Supervised strength training (group 1) for Osteoporosis

Phase-Based Progress Estimates
University of Waterloo, Waterloo, Canada
Osteoporosis+2 More
Supervised strength training (group 1) - Other
All Sexes
What conditions do you have?

Study Summary

Osteoporosis is a bone disease that can result in fractures, disability and an increased risk of premature death. Exercise is recommended for fall and fracture prevention, but health care professionals often recommend walking or lower intensity community exercise classes, which may not be effective for building bone. Further, individuals with osteoporosis are often told to avoid lifting or moving in certain ways, which creates fear and activity avoidance. Conversely, research suggests that to stimulate bone, you need higher loads on bone, with either higher intensity resistance training or impact exercise - the types of things people with low bone mass are told to avoid. Our study will examine different types of exercise intensity and how they translate to building bone in people with low bone mineral density (BMD).

Eligible Conditions

  • Osteopenia (Disorder)
  • Osteoporosis

Treatment Effectiveness

Effectiveness Progress

1 of 3

Study Objectives

1 Primary · 30 Secondary · Reporting Duration: Baseline, 6 months and 12 months

Baseline and 12 months
Appendicular lean mass
Bone-free lean mass
Femoral Neck BMD
Hip Geometry
Lumbar Spine BMD
Occiput-to-wall distance
Total Hip BMD
Trabecular Bone Score
Baseline and 6 months
Glucose concentration
Insulin concentration
Markers of bone metabolism
Oxidative stress markers/antioxidant status (including oxygen radical absorbance capacity (ORAC) assay, protein carbonyls, glutathione peroxidase activity, thyroredoxin, malondialdehyde)
Pro/anti-inflammatory markers (including TNFalpha, IL-6, IL-10, IL-15)
Month 12
Body weight
Month 12
10 Metre Walk Test.
30 Second Chair Stand Test.
6 Minute Walk Test.
Dietary Intake
Four Square Step Test
Grip Strength
Health Service Use
Knee extension peak torque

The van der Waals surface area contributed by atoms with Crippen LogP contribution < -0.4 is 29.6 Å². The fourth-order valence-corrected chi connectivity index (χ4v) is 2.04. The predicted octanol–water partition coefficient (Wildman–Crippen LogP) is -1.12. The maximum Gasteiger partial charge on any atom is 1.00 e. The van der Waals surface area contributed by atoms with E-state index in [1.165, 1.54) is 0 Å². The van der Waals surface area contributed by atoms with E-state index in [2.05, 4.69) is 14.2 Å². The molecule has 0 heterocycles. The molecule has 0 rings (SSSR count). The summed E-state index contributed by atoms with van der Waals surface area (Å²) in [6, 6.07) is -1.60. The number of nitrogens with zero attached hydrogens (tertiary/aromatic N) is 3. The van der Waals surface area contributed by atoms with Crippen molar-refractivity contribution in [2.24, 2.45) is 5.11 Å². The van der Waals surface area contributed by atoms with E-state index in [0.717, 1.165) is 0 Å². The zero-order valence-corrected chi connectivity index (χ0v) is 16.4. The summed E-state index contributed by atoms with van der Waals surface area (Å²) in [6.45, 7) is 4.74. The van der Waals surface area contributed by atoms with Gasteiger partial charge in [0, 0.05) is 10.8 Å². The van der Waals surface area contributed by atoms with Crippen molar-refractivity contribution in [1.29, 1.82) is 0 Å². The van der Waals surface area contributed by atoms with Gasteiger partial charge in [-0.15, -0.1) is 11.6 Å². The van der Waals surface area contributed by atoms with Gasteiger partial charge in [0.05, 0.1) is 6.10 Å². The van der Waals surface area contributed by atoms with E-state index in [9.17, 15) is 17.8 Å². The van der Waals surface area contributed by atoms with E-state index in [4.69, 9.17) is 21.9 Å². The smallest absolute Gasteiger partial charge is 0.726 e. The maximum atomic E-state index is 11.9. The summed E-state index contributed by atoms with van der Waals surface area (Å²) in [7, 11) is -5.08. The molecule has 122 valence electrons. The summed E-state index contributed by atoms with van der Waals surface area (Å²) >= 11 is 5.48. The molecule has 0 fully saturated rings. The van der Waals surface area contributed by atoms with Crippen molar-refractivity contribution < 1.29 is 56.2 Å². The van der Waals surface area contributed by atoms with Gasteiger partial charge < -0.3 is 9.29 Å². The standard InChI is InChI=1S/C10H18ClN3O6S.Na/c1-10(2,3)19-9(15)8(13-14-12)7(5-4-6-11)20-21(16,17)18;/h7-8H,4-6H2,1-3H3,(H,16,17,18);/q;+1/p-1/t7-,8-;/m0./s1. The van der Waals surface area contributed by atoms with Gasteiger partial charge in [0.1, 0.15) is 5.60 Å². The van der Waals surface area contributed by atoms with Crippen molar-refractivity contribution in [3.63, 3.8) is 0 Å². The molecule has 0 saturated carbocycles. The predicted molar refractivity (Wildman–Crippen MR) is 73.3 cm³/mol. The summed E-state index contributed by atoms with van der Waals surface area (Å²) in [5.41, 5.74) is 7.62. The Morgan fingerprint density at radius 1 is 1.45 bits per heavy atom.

Ratio of costs to QALY
Willingness to pay
Over 12 months
Non-serious adverse events
Number of people who experience one or more falls
Rate of falls per person per year
Serious adverse events

Trial Safety

Safety Progress

1 of 3

Trial Design

3 Treatment Groups

Home exercise
1 of 3
Supervised strength training (group 1)
1 of 3
Supervised strength training (group 2)
1 of 3
Active Control
Experimental Treatment

324 Total Participants · 3 Treatment Groups

Primary Treatment: Supervised strength training (group 1) · No Placebo Group · N/A

Supervised strength training (group 1)
Experimental Group · 1 Intervention: Supervised strength training (group 1) · Intervention Types: Other
Supervised strength training (group 2)
Experimental Group · 1 Intervention: Supervised strength training (group 2) · Intervention Types: Other
Home exercise
ActiveComparator Group · 1 Intervention: Home exercise · Intervention Types: Other

Trial Logistics

Trial Timeline

Approximate Timeline
Screening: ~3 weeks
Treatment: Varies
Reporting: baseline, 6 months and 12 months
Closest Location: University of Waterloo · Waterloo, Canada
2009First Recorded Clinical Trial
3 TrialsResearching Osteoporosis
25 CompletedClinical Trials

Eligibility Criteria

Age 18+ · All Participants · 6 Total Inclusion Criteria

Mark “yes” if the following statements are true for you:
You are willing to participate in 2x weekly exercise sessions.
You are 50 years of age or older.
You have received 2 vaccines for COVID-19.
Individuals at high risk of fracture (i.e., risk in next 10 years is >20% according to FRAX) should be offered medication for osteoporosis.
You are postmenopausal for at least 2 years.

About The Reviewer

Michael Gill preview

Michael Gill - B. Sc.

First Published: October 9th, 2021

Last Reviewed: August 12th, 2022

Michael Gill holds a Bachelors of Science in Integrated Science and Mathematics from McMaster University. During his degree he devoted considerable time modeling the pharmacodynamics of promising drug candidates. Since then, he has leveraged this knowledge of the investigational new drug ecosystem to help his father navigate clinical trials for multiple myeloma, an experience which prompted him to co-found Power Life Sciences: a company that helps patients access randomized controlled trials.